Almost quarter of a million flee homes in Syria's rebel-held Idlib as bombing intensifies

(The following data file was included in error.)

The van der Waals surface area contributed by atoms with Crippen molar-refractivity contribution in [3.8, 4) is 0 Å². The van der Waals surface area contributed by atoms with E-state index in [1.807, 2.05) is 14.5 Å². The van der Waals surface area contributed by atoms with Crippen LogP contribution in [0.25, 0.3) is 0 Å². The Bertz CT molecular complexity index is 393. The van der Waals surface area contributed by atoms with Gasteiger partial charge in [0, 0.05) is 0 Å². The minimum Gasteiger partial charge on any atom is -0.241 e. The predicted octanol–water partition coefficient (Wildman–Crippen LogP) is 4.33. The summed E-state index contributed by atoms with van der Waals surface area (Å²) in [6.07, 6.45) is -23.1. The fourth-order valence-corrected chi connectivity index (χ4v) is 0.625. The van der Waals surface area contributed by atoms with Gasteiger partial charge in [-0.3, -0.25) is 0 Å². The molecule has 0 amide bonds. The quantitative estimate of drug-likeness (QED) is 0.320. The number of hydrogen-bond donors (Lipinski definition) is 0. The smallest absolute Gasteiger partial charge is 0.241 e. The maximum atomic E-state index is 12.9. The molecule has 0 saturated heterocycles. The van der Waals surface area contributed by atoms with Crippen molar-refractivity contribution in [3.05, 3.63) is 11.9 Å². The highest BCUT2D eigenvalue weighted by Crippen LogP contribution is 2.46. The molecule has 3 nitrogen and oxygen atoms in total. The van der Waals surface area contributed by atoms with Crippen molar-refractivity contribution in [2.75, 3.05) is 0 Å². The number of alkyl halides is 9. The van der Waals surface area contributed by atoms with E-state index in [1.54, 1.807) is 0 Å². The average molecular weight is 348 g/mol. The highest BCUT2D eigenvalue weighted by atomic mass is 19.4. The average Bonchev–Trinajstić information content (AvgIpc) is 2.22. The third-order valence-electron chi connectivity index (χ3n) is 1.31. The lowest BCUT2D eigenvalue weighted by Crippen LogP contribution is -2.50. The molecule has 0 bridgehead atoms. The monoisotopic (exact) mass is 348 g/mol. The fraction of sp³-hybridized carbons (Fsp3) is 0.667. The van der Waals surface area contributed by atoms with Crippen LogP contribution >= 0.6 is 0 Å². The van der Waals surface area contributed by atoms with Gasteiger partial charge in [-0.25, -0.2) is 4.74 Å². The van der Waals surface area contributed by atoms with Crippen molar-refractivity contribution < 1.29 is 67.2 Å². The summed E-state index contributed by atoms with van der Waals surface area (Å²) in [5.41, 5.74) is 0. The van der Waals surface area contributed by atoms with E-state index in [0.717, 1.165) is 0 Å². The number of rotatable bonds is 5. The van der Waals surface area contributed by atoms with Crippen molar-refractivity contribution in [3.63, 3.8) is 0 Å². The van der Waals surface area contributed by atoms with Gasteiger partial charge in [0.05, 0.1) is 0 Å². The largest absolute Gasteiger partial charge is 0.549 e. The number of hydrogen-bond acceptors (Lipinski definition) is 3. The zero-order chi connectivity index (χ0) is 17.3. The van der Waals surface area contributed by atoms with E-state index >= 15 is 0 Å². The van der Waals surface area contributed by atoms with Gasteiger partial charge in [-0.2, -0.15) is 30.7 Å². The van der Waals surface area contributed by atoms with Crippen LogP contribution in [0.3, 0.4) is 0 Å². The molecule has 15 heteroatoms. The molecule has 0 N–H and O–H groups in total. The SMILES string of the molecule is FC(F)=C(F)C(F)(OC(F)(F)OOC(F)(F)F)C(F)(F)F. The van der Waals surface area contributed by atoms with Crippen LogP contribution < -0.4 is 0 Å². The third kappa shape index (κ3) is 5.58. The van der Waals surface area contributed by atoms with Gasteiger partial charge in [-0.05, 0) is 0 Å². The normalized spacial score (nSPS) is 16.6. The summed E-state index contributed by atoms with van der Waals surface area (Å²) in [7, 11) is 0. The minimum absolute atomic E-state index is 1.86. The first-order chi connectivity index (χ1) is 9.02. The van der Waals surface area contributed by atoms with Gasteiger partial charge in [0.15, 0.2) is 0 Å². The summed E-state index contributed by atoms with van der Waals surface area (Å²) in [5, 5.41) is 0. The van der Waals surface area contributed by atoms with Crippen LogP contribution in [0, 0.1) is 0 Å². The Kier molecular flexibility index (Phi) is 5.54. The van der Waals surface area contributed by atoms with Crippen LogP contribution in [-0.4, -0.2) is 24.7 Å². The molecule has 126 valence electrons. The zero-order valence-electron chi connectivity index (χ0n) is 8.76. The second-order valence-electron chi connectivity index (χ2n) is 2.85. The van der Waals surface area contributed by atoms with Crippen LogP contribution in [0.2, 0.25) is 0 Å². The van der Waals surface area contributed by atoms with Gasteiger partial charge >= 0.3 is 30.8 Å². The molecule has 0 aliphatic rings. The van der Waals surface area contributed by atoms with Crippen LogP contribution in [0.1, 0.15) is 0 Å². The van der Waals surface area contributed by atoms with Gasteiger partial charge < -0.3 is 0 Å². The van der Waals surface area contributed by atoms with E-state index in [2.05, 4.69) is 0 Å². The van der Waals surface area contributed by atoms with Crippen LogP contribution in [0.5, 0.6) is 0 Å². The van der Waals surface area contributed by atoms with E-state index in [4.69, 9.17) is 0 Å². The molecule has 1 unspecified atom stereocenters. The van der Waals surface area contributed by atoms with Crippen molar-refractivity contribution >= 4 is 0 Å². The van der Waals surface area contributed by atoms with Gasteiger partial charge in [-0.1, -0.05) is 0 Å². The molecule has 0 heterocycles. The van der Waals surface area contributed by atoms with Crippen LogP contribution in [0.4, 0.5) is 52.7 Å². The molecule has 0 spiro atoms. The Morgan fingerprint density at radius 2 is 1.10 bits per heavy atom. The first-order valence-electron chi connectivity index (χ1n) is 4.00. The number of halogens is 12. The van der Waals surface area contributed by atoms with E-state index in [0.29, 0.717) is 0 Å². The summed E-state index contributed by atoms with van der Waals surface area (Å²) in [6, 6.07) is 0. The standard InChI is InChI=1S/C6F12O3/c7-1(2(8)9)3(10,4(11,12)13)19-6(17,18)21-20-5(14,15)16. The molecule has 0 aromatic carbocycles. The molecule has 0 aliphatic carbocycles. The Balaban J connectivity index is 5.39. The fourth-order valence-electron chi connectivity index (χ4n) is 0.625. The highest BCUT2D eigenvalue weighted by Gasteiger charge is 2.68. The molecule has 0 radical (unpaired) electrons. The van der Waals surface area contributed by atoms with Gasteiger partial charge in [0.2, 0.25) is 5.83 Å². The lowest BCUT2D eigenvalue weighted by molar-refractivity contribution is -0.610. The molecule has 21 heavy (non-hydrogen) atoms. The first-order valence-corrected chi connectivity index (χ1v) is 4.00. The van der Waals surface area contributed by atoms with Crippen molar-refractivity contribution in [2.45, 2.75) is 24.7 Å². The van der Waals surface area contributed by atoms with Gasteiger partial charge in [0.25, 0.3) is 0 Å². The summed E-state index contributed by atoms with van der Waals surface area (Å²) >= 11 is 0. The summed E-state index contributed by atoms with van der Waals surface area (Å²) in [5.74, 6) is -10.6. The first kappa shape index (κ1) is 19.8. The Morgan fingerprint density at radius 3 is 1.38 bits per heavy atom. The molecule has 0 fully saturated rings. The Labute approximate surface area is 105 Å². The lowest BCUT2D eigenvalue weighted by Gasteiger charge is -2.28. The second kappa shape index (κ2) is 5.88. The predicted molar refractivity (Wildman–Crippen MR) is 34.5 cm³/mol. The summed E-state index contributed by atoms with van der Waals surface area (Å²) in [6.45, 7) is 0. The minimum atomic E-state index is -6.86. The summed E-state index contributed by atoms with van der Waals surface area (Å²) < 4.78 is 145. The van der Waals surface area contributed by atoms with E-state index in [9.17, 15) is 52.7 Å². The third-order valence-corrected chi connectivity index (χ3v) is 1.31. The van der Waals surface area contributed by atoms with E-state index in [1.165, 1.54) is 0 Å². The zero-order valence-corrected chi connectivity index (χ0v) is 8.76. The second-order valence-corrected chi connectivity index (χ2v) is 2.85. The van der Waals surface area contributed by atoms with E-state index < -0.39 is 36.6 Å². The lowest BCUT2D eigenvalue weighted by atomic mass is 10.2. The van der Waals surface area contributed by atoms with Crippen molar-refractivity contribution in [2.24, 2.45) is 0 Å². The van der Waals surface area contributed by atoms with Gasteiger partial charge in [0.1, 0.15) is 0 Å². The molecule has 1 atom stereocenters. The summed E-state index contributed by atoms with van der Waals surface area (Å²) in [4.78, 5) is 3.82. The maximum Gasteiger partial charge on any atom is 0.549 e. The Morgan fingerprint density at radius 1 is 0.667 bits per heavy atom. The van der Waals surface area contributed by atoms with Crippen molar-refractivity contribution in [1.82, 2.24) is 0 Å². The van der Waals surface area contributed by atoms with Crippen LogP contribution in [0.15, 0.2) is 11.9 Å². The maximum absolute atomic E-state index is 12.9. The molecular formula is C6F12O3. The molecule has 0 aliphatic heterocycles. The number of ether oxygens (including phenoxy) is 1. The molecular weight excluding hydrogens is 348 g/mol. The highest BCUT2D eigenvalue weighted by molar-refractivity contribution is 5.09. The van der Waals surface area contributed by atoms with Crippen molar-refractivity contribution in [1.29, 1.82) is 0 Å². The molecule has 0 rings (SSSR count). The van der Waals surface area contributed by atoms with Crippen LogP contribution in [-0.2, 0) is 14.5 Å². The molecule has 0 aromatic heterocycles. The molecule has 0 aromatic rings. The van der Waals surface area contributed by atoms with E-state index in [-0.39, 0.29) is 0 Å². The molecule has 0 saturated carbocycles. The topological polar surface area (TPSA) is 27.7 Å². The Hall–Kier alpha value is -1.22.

Almost quarter of a million flee homes in Syria's rebel-held Idlib as bombing intensifiesNearly a quarter of a million people have fled their homes in the last-remaining Syrian rebel stronghold of Idlib to escape a Syrian and Russian offensive on the area. Air strikes and shelling this month have sparked a mass exodus that aid workers warn could lead to one of the worst humanitarian catastrophes of Syria’s eight-year civil war. US President Donald Trump yesterday called for the governments in Moscow, Damascus and Tehran to stop the violence. "Russia, Syria, and Iran are killing, or on their way to killing, thousands" of civilians in the northwestern province, Mr Trump tweeted, adding: "Don't do it!"  The Syrian Response Coordination Group, a relief group active in the north west of the country, said 216,632 people have fled towards the closed Turkish border since the beginning of December. Exodus from Idlib to nowhere. Turkey has blocked the border. If these creatures in the cars were dogs, the world would have more mercy. What happened to the right of civilians to flee to safety?!— Dr. Zaher Sahloul (@sahloul) December 24, 2019 The group called on other relief agencies to help the displaced amid cold weather and heavy rain. In recent weeks, tent settlements for displaced people have suffered from flooding, adding to their misery. Footage circulating this week has shown cars and trucks in a long line of traffic trying to leave the city of Maaret al-Numan for towns and villages further north, carrying blankets, mattresses and valuables. Pictures from inside the city show areas of major destruction where only a few buildings appear to be left standing. Maaret al-Numan has come under heavy bombardment from Russian and Syrian forces in recent weeks as they seek to extend an offensive that originally began in Spring.  The city sits on a key highway linking the capital Damascus with the northern city of Aleppo, which has been in opposition hands since 2012, making it an important strategic objective for President Bashar al-Assad’s forces. Fared al-Hor, an activist from Idlib, told the Telegraph the situation was worse than at any time before. “I left my city [Maaret al-Numan] yesterday. Now I am with my family in Salqin, on the Syrian-Turkish border,” he said via What’sApp messenger. A drone picture taken on December 23 shows empty streets and damaged buildings in the town of Maaret al-Numan in the northwestern Idlib province Credit: AFP “It is very very bad. Some people don’t even have I am thinking about traveling to Turkey, my younger sister Marwa and I, but I cannot find a way now.” Recep Tayyip Erdoğan, Turkey’s president, has said the border will remain closed and warned that his country, which hosts more refugees than any other in the word, will not be able to absorb any more fleeing northwest Syria. Idlib, which is largely under the control of Islamist rebel group Hayat Tahrir al-Sham, is home to some 3.5 million people, many of whom had been displaced by fighting in other areas.  The Russian and Syrian bombing campaign against the rebel pocket in Idlib began in April and has killed more than 1,400 people, 100 of them in the last week. Dareen Khalifa, a Syria analyst with the International Crisis Group, said the Syrian and Russian offensive on Idlib has made slow progress, “so now they are overcompensating by using devastating levels of air force.” “If the regime continues and if the rebels don’t surrender, this will mean the worst humanitarian disaster we’ve seen in Syria,” she said.

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